If there’s one word that commercial real estate professionals can fixate on, it’s “risk.” The entire industry revolves around risk, whether it’s eliminating it or going for high-risk, high-reward investments. But there’s another type of risk you might not think about: CRE concentration risk.
As you might have already experienced last year, CRE concentrations can be a big risk during economic downturn (and in certain areas of the country). Let’s look at a few areas that will help determine if you have CRE concentration risk and what you can do about it.
What Is CRE Concentration Risk?
CRE concentration risk occurs when there is a combination of a concentrated CRE portfolio (based on geography, industry, etc.) and poor risk-management practices. This is directly related to the economy, as downturns in certain regions or industries can directly impact the profitability of a CRE property. According to the Federal Deposit Insurance Corporation (FDIC), “CRE loan growth recently prompted regulators to issue guidance to address concerns about CRE concentrations and to provide expectations for managing a concentrated portfolio.”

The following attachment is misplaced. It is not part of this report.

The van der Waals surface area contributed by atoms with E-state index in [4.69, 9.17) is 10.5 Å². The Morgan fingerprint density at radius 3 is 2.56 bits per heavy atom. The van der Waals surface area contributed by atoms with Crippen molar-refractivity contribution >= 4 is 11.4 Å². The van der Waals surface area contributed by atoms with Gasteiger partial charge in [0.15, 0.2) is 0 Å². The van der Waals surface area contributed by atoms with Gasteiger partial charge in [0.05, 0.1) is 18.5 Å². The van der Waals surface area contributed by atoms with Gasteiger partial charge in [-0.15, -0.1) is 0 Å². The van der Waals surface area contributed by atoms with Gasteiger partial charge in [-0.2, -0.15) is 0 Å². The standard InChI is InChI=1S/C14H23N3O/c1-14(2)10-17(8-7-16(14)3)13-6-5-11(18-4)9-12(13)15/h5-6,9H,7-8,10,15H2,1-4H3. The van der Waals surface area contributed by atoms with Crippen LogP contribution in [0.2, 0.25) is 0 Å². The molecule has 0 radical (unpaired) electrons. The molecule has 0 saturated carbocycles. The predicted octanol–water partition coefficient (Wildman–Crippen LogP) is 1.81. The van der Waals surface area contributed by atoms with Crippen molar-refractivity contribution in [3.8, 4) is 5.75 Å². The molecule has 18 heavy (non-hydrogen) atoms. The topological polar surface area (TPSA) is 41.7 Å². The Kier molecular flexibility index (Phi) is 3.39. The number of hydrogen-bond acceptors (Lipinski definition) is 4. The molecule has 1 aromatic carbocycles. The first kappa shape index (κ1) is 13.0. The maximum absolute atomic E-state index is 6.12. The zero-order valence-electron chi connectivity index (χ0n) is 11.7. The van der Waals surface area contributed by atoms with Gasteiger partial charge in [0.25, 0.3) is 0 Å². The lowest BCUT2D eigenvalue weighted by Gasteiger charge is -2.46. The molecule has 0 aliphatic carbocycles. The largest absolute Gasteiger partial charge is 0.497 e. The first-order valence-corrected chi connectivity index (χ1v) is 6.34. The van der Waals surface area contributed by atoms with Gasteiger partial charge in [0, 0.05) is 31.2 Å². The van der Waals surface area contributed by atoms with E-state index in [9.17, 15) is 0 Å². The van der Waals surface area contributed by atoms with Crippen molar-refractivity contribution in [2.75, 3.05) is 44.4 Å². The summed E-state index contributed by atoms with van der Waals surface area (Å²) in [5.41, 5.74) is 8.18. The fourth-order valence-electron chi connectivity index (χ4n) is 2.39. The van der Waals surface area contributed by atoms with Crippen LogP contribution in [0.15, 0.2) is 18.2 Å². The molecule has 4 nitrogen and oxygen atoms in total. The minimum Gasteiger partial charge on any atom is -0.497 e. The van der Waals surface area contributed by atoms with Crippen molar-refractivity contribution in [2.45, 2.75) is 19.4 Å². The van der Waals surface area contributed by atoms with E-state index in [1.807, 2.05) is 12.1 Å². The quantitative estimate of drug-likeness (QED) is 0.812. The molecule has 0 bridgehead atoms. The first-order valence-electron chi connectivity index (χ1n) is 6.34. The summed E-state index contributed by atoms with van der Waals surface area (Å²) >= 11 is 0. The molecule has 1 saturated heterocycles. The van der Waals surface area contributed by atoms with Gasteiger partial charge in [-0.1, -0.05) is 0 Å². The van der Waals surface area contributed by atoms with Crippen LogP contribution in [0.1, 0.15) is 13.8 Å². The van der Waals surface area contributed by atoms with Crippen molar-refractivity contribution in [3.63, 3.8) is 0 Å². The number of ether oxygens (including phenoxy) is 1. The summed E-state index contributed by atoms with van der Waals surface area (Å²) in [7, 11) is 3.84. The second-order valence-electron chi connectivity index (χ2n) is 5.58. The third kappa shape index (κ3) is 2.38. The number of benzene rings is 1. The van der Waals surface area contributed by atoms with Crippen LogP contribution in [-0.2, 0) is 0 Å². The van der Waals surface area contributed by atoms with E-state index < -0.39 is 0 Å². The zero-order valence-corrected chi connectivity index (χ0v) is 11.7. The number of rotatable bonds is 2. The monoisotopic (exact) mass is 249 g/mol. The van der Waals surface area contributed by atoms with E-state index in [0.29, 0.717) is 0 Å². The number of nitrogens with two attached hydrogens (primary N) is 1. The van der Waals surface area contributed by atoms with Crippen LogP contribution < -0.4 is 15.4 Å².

How to Know if You Have CRE Concentration Risk
It’s easy to tell whether you had CRE concentration risk after an economic downturn causes a portfolio to crash. But you can also determine whether you have CRE concentration risk by identifying the warning signs. Here are some indicators that you need to diversify your CRE concentrations or improve your risk-management practices:
- You don’t have trust in your CRE data
- Your CRE data isn’t organized or classified correctly
- Your portfolio is limited to a single region or industry
- You have no reporting or review process in place for your portfolio
- Your lending company has identified several risks in your property mix
Ways to Alleviate CRE Concentration Risk
Of course, to really know whether you have CRE concentration risk, you need to validate the right CRE data, which can be difficult without the right CRE software. You must verify that information is organized and accurate, and that there is some sort of quality-control process involved. If you’re confident in your data and it’s classified correctly, you can start to mitigate risk by improving your risk-management processes (e.g. monitor leases and loan performance, hold regular audits and stress testing, etc.). It’s also a good idea to consider mixing up, or diversifying, your portfolio. But at the end of the day, awareness and clean data are some of the biggest ways to prevent losses due to CRE concentration risk.
If you’d like to see what CRE software can do for your CRE concentration risk, request a demo of Quarem today.